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A string of mass 2.5 kg is under a tension of 200N. The length of the stretched string is 20 m. If a transverse jerk is struck at one end of the string, how long does the disturbance take to reach the other end?

Mass per unit length   =
Tension = T = 200 N

Velocity =
Time taken .


A stone dropped from the top of the tower 300m high splashes in to the water of a pond near the base of the tower. When is the splash heard at the top, given that speed of sound in air is 340m/s?

Height of the tower, H = 300 m
Speed of the sound in air, V = 340 m/s
Acceleration due to gravity, g = 9.8 m/s2
Initial velocity, u = 0

Let t2 be the time taken to cover 300 m, .
Total time for splash to be heard, T = t1 + t2 = (7.82 + 0.88) s = 8.70 s.


A steel wire has a length of 12 m and a mass of 2.10 kg. What should be the tension in the wire so that the speed of the transverse wave in the wire equals the speed of sound in dry air at 20°C (i.e. 343 m/s)?

Mass per unit length M
Velocity v = 343 ms-1

We know that v
Therefore v2
T = Mv2


Use the formula V= to explain why the speed of sound in air
i. is independent of pressure
ii. increases with temperature
iii. increases with humidity.

i. The pressure P and volume V of a gas of mass m at given temperature are related as PV = constant
or = constant, where
ρ is the density of the gas.
or = constant
Hence the velocity of sound in a gas is independent of pressure.

ii. Let Vt and V0 be the velocity of sound in gas at t°C or 0°C respectively. From the given equation , we have Vt =
and V0 =
or    -----(i)

From the gas equation,
Substituting in eq. (1), we have

Thus, the velocity of sound in a gas is proportional to the square root of its absolute temperature. For small changes in temperature and we can use the binomial expansion to write
terms of order and higher are neglected. Thus V = V + 0.61t, since for air V = 332 ms-1
Thus, the velocity of sound in air increases by about 0.61 ms-1 for each degree Celsius rise in temperature.

iii. The presence of water vapour in a gas lowers its density. Consequently, sound travels faster in humid gas than in dry gas under the same conditions. An increase in humidity increases the speed of sound.


You have learnt that a travelling wave in one dimension is represented by a function y = f(x, t) where x and t must appear in the combination x-vt or x+vt (i.e ) y = f (x ±vt ). Is the converse true? In other words, does every function of x-vt or x+vt represent a travelling wave? Examine if the following functions for y can possibly represent a traveling wave:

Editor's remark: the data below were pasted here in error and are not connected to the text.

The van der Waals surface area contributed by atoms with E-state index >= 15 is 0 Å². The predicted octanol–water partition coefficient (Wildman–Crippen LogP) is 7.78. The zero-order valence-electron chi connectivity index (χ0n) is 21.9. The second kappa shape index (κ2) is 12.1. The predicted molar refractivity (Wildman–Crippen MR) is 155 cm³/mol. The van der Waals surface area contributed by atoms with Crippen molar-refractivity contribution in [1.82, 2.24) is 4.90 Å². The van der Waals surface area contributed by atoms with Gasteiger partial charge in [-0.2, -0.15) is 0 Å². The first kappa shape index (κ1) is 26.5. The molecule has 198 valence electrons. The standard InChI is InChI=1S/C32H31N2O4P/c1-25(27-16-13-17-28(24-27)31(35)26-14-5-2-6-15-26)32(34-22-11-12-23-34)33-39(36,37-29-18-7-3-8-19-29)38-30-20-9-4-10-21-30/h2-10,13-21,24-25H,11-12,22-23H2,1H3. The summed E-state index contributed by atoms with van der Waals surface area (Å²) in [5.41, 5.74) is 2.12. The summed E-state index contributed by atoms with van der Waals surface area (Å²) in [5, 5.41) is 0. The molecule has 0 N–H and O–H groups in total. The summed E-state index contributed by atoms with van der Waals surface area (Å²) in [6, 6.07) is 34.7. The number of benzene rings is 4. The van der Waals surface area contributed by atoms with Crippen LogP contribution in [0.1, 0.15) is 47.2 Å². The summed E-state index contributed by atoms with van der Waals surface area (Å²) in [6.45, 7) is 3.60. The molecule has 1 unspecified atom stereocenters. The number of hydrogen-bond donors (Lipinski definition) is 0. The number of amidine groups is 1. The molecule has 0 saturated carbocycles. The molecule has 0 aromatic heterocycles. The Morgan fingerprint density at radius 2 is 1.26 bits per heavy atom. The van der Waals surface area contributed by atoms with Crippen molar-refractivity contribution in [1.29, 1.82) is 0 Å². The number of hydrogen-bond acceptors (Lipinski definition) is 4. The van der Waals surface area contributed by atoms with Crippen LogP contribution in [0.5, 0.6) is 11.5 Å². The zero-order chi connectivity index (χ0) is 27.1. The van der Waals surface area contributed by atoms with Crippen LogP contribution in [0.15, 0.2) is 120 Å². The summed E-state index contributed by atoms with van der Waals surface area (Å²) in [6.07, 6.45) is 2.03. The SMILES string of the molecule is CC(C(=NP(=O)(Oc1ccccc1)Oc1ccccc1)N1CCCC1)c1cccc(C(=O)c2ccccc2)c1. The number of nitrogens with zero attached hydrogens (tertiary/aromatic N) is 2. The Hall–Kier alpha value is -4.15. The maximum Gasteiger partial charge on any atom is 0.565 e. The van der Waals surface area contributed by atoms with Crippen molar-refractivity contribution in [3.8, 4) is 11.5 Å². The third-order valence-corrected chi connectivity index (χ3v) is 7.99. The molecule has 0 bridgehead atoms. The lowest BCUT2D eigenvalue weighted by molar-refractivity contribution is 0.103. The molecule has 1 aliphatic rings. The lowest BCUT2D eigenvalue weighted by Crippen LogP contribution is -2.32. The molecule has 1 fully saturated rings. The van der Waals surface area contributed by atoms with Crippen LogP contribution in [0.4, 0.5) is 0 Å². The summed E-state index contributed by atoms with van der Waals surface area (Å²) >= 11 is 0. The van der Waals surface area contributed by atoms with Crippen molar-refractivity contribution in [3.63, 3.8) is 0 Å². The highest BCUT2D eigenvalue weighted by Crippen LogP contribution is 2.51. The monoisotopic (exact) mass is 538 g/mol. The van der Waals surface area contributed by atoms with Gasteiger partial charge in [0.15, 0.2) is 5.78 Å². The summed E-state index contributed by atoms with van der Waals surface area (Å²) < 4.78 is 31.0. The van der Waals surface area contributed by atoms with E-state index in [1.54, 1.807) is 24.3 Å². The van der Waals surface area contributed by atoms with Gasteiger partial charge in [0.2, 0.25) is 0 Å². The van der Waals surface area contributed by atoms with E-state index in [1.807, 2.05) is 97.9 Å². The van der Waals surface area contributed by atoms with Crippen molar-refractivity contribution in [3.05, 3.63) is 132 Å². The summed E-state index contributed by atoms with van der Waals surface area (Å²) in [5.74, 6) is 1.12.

(i) (x - vt )2
(ii) log(x + vt)
(iii) (iv)

The converse is not true because every function of (x - vt) or (x + vt) is not necessarily a wave function. The requirement for an acceptable function for a travelling wave is that it should be finite everywhere and at all times, only function (iii) satisfies this requirement. The remaining functions cannot possibly represent a wave.


A bat emits ultrasonic sound of frequency 100 kHz in air. If this sound meets a water surface, what is the wavelength of (i) the reflected sound, (ii) the transmitted sound? (speed of sound in air = 340m/s, in water = 1486 m/s )?

(i) Reflected sound λair
(ii) Transmitted sound


A hospital uses an ultrasonic scanner to locate the tumours in a tissue. What is the wavelength of sound in a tissue in which the speed of sound is 1.7 km/s. The operating frequency of the scanner is 4.2 MHz.

Speed = 1.7 × 103 ms-1
Frequency = 4.2
× 106 Hz



A transverse harmonic wave on a string is described by
y(x, t ) = 3 sin (36 t + 0.018x +
where x & y are in cm and t in s. The positive direction of x is from left to right.

i. Is this a travelling or a stationary wave? If it is travelling, what are the speed and direction of its propagation?

ii. What are its amplitude and its frequency?

iii. What is the initial phase at the origin?

iv. What is the least distance between two successive crests in the wave?

(i) The given equation can be written as
y = 3.0 sin (0.018x + 36t +
This represents a wave travelling in the negative x-direction. Comparing this with the standard equation,


This is the least distance between two successive crests in the wave. Comparing the terms of t,

Velocity =
                  = 2000 cm s-1  

(ii) Amplitude = A = 3.0 cm

(iii) Frequency = 

(iv) Initial phase   .


For a wave described as y(x, t ) = 3 sin (36 t + 0.018x + π/4) plot the displacement (y) versus (t) graphs for x = 0, 2 and 4 cm. what are the shape of these graphs? In which aspects does the oscillatory motion in travelling wave differ from one point to another: amplitude, frequency or phase?

The given equation is
             y = 3.0 sin [36t + 0.018x +

At x = 0 cm,
            y = 3.0 sin                            -------(1)

The value of y at t = 0 is given by
            y = 3.0 sin [
               = 2.1 cm

At x = 2 cm
            y = 3.0 sin [36t + 0.036x +
π/4]           -------(2)
The value of y at t = 0 is given by
            y = 3.0 sin [0.036x +
               = 2.2 cm

At x = 4 cm
            y = 3.0 sin [36t + 0.072x +
π/4]           -------(3)
The value of y at t = 0 is given by
           y = 3.0 sin [0.072x +
             = 2.6 cm

Equation (1), (2) and (3) are the sinusoidal. They all have equal amplitude frequency. All the graph in the below figure are sinusoidal, but they differ in initial phase.


For the travelling wave
y = 2 cos2
π(10t - 0.0080x + 0.35)